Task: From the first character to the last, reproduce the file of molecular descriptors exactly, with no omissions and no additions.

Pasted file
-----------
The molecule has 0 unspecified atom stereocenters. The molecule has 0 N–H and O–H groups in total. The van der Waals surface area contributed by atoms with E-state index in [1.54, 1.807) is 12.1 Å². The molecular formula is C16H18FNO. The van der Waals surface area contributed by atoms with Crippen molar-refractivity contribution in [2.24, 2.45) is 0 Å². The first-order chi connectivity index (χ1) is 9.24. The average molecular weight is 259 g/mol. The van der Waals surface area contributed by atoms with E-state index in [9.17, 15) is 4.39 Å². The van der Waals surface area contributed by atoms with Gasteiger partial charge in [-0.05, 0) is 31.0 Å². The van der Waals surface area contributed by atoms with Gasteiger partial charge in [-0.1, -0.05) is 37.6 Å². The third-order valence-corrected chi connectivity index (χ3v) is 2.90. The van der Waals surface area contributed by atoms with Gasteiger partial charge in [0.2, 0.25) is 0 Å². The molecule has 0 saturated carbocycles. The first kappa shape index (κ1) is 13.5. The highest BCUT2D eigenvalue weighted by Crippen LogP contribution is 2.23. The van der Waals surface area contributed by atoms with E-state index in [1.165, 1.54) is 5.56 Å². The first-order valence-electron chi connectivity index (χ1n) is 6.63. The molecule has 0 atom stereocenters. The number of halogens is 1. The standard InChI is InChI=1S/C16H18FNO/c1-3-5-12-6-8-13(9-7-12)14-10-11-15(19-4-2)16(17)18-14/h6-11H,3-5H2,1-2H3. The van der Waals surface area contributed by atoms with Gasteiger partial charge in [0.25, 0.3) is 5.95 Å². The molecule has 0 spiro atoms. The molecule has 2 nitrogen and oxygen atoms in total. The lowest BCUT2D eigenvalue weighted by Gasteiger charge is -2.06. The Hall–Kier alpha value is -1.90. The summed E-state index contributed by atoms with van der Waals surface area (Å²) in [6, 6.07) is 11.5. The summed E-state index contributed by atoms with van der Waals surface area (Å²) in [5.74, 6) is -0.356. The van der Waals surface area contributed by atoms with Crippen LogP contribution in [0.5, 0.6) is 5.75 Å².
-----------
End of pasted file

The molecule has 0 unspecified atom stereocenters. The molecule has 0 N–H and O–H groups in total. The van der Waals surface area contributed by atoms with E-state index in [1.54, 1.807) is 12.1 Å². The molecular formula is C16H18FNO. The van der Waals surface area contributed by atoms with Crippen molar-refractivity contribution in [2.24, 2.45) is 0 Å². The first-order chi connectivity index (χ1) is 9.24. The average molecular weight is 259 g/mol. The van der Waals surface area contributed by atoms with E-state index in [9.17, 15) is 4.39 Å². The van der Waals surface area contributed by atoms with Gasteiger partial charge in [-0.05, 0) is 31.0 Å². The van der Waals surface area contributed by atoms with Gasteiger partial charge in [-0.1, -0.05) is 37.6 Å². The third-order valence-corrected chi connectivity index (χ3v) is 2.90. The van der Waals surface area contributed by atoms with Gasteiger partial charge in [0.2, 0.25) is 0 Å². The molecule has 0 saturated carbocycles. The first kappa shape index (κ1) is 13.5. The highest BCUT2D eigenvalue weighted by Crippen LogP contribution is 2.23. The van der Waals surface area contributed by atoms with E-state index in [1.165, 1.54) is 5.56 Å². The first-order valence-electron chi connectivity index (χ1n) is 6.63. The molecule has 0 atom stereocenters. The number of halogens is 1. The standard InChI is InChI=1S/C16H18FNO/c1-3-5-12-6-8-13(9-7-12)14-10-11-15(19-4-2)16(17)18-14/h6-11H,3-5H2,1-2H3. The van der Waals surface area contributed by atoms with Gasteiger partial charge in [0.25, 0.3) is 5.95 Å². The molecule has 0 spiro atoms. The molecule has 2 nitrogen and oxygen atoms in total. The lowest BCUT2D eigenvalue weighted by Gasteiger charge is -2.06. The Hall–Kier alpha value is -1.90. The summed E-state index contributed by atoms with van der Waals surface area (Å²) in [6, 6.07) is 11.5. The summed E-state index contributed by atoms with van der Waals surface area (Å²) in [5.74, 6) is -0.356. The van der Waals surface area contributed by atoms with Crippen LogP contribution in [0.5, 0.6) is 5.75 Å².